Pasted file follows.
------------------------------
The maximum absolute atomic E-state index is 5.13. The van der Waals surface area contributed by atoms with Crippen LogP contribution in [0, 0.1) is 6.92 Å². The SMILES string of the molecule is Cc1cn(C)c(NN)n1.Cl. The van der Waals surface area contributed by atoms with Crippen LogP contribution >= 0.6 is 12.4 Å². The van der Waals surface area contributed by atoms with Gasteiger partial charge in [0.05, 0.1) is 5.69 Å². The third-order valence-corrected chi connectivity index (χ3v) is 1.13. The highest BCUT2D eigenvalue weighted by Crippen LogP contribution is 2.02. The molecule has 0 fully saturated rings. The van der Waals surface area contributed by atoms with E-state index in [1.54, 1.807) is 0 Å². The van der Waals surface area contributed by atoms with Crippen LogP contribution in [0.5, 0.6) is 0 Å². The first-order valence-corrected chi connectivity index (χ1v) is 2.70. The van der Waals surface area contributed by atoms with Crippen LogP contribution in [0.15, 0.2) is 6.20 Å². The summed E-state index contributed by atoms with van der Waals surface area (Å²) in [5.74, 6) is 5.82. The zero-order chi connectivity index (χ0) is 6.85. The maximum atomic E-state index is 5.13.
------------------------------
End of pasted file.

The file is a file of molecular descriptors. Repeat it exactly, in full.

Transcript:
The maximum absolute atomic E-state index is 5.13. The van der Waals surface area contributed by atoms with Crippen LogP contribution in [0, 0.1) is 6.92 Å². The SMILES string of the molecule is Cc1cn(C)c(NN)n1.Cl. The van der Waals surface area contributed by atoms with Crippen LogP contribution >= 0.6 is 12.4 Å². The van der Waals surface area contributed by atoms with Gasteiger partial charge in [0.05, 0.1) is 5.69 Å². The third-order valence-corrected chi connectivity index (χ3v) is 1.13. The highest BCUT2D eigenvalue weighted by Crippen LogP contribution is 2.02. The molecule has 0 fully saturated rings. The van der Waals surface area contributed by atoms with E-state index in [1.54, 1.807) is 0 Å². The van der Waals surface area contributed by atoms with Crippen LogP contribution in [0.5, 0.6) is 0 Å². The first-order valence-corrected chi connectivity index (χ1v) is 2.70. The van der Waals surface area contributed by atoms with Crippen LogP contribution in [0.15, 0.2) is 6.20 Å². The summed E-state index contributed by atoms with van der Waals surface area (Å²) in [5.74, 6) is 5.82. The zero-order chi connectivity index (χ0) is 6.85. The maximum atomic E-state index is 5.13.